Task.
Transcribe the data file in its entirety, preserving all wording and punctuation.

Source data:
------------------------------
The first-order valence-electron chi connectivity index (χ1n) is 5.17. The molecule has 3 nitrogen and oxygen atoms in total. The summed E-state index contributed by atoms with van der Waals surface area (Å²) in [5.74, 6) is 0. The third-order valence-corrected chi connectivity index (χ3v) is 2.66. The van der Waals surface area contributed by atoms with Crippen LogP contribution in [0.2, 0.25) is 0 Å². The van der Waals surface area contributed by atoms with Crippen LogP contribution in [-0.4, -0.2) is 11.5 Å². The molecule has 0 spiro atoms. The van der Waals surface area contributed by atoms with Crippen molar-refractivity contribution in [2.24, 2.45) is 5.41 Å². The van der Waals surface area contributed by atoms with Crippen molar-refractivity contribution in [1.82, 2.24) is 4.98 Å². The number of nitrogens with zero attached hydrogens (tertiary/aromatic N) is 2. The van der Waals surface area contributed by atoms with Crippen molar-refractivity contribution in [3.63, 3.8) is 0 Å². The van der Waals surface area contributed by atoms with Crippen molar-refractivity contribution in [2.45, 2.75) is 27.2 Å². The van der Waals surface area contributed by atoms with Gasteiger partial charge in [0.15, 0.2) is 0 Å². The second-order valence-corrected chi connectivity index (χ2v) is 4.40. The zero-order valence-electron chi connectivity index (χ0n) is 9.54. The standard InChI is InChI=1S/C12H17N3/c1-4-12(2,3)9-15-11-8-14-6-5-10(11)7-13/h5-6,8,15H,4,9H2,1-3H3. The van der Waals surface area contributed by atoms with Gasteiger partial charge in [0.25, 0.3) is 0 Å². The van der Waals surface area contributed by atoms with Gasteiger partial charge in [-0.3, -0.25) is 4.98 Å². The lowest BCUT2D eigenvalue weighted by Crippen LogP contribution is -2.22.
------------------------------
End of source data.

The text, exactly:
The first-order valence-electron chi connectivity index (χ1n) is 5.17. The molecule has 3 nitrogen and oxygen atoms in total. The summed E-state index contributed by atoms with van der Waals surface area (Å²) in [5.74, 6) is 0. The third-order valence-corrected chi connectivity index (χ3v) is 2.66. The van der Waals surface area contributed by atoms with Crippen LogP contribution in [0.2, 0.25) is 0 Å². The van der Waals surface area contributed by atoms with Crippen LogP contribution in [-0.4, -0.2) is 11.5 Å². The molecule has 0 spiro atoms. The van der Waals surface area contributed by atoms with Crippen molar-refractivity contribution in [2.24, 2.45) is 5.41 Å². The van der Waals surface area contributed by atoms with Crippen molar-refractivity contribution in [1.82, 2.24) is 4.98 Å². The number of nitrogens with zero attached hydrogens (tertiary/aromatic N) is 2. The van der Waals surface area contributed by atoms with Crippen molar-refractivity contribution in [3.63, 3.8) is 0 Å². The van der Waals surface area contributed by atoms with Crippen molar-refractivity contribution in [2.45, 2.75) is 27.2 Å². The van der Waals surface area contributed by atoms with Gasteiger partial charge in [0.15, 0.2) is 0 Å². The second-order valence-corrected chi connectivity index (χ2v) is 4.40. The zero-order valence-electron chi connectivity index (χ0n) is 9.54. The standard InChI is InChI=1S/C12H17N3/c1-4-12(2,3)9-15-11-8-14-6-5-10(11)7-13/h5-6,8,15H,4,9H2,1-3H3. The van der Waals surface area contributed by atoms with Gasteiger partial charge in [0.25, 0.3) is 0 Å². The van der Waals surface area contributed by atoms with Gasteiger partial charge in [-0.3, -0.25) is 4.98 Å². The lowest BCUT2D eigenvalue weighted by Crippen LogP contribution is -2.22.